Welcome back Mr. Robot! This guy does not like the journaling, or Elliot’s new lifestyle in general. As Elliot writes in his journal, Mr. Robot wants to get to work. What exactly it is he wants to do isn’t clear, but we can assume when he tells Mr. Elliot to lead the revolution, it means more chaos. I’m really enjoying the back and forth between Elliot and Mr. Robot, even if I’ve seen something similar before (again, this show steals shamelessly from Fight Club). The theme of control is tied to Elliot’s mind and mental health here, but it also relates to other aspects of the show. Elliot can’t control his life—his actions, his imaginary friends and foes—but he’s still expected to take charge of a global revolution. And the targets are exactly the people you would expect to be in control, but all the power and money in the world can’t seem to give them that now. In 2016, power structures need digital structures for their daily functioning, and those structures can be hacked. Towards the end of the episode we see the unease this creates among E-Corp’s top people, and it’s damn satisfying to watch even if I’m convinced this is a mostly temporary state of insecurity for them. But I’m getting ahead of myself!

Elliot’s hallucinations have really gotten more advanced. Not just an unreal person, but a gun, and a bullet and being shot in the head with those two—which we learn from the journal has happened before. At the same time, he’s learned to understand that they are hallucinations while he is experiencing them. I find it interesting that even with Elliot seeing through his illusions, he still doesn’t see through them. They’re all there, down to details like blood dripping from his head onto the journal page. Unfortunately I don’t know enough about mental illnesses with distorted perceptions of reality to determine the accuracy of this—but I do know that unlike the illusions of some sci-fi or fantasy that the main character makes go away by declaring “this is not real,” hallucinations that come from the mind can’t simply be summoned away. I look forward to seeing more of how Elliot handles his illness, now that both he and us viewers are aware of it.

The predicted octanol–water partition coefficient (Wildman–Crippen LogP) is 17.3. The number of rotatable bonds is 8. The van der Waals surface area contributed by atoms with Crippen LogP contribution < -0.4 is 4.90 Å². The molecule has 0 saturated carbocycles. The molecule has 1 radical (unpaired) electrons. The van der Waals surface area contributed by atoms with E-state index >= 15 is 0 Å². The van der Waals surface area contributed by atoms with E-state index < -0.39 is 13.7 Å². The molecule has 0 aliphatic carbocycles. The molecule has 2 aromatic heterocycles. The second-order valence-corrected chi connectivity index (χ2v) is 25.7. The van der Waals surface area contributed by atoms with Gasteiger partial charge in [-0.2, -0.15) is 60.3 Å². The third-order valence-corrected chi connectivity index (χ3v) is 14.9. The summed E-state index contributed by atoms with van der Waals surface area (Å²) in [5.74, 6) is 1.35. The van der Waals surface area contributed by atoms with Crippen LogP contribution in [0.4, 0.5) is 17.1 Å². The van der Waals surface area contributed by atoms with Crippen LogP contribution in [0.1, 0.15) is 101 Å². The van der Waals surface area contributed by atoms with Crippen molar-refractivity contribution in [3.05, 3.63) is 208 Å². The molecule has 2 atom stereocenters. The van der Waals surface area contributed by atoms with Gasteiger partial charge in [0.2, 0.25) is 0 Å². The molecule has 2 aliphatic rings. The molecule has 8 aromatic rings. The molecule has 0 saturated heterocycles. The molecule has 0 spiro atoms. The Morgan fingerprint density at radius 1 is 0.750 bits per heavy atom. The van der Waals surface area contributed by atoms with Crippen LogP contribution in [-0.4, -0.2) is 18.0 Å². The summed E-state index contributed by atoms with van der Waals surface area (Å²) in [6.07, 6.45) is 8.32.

The scene with the “smart house” could be another clever, if somewhat obvious, comment on control: a house built specifically for the purpose of controlling one's environment goes out of control. It’s scary to think of how many things we use that we don’t actually understand, and can only control when they work perfectly—meaning we’re not really in control in the first place. Aside from this, there’s not much to comment on. If you’re curious about smart homes, this article on The Verge goes a little deeper in analyzing that part of the episode.

I’m happy to see Gideon, and sad to see him like this. Mr. Robot is such an asshole.
He may be part of Elliot, but we see him as the devil on his shoulder, and I keep wishing for him to shut up and let Elliot do things his (probably less destructive and hurtful) way. This “infinite loop of insanity” may make for some good TV, but it’s damn frustrating.

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Darlene as tyrannical revolutionary leader, and the schmucks she leads, is less infuriating but also less intriguing. It’s definitely good to see her as some kind of leader, but the impression here feels flat. I hope we get more depth from her again later on in the season, and not just this juxtaposition of clichés, angry speeches, and crying in the bathroom.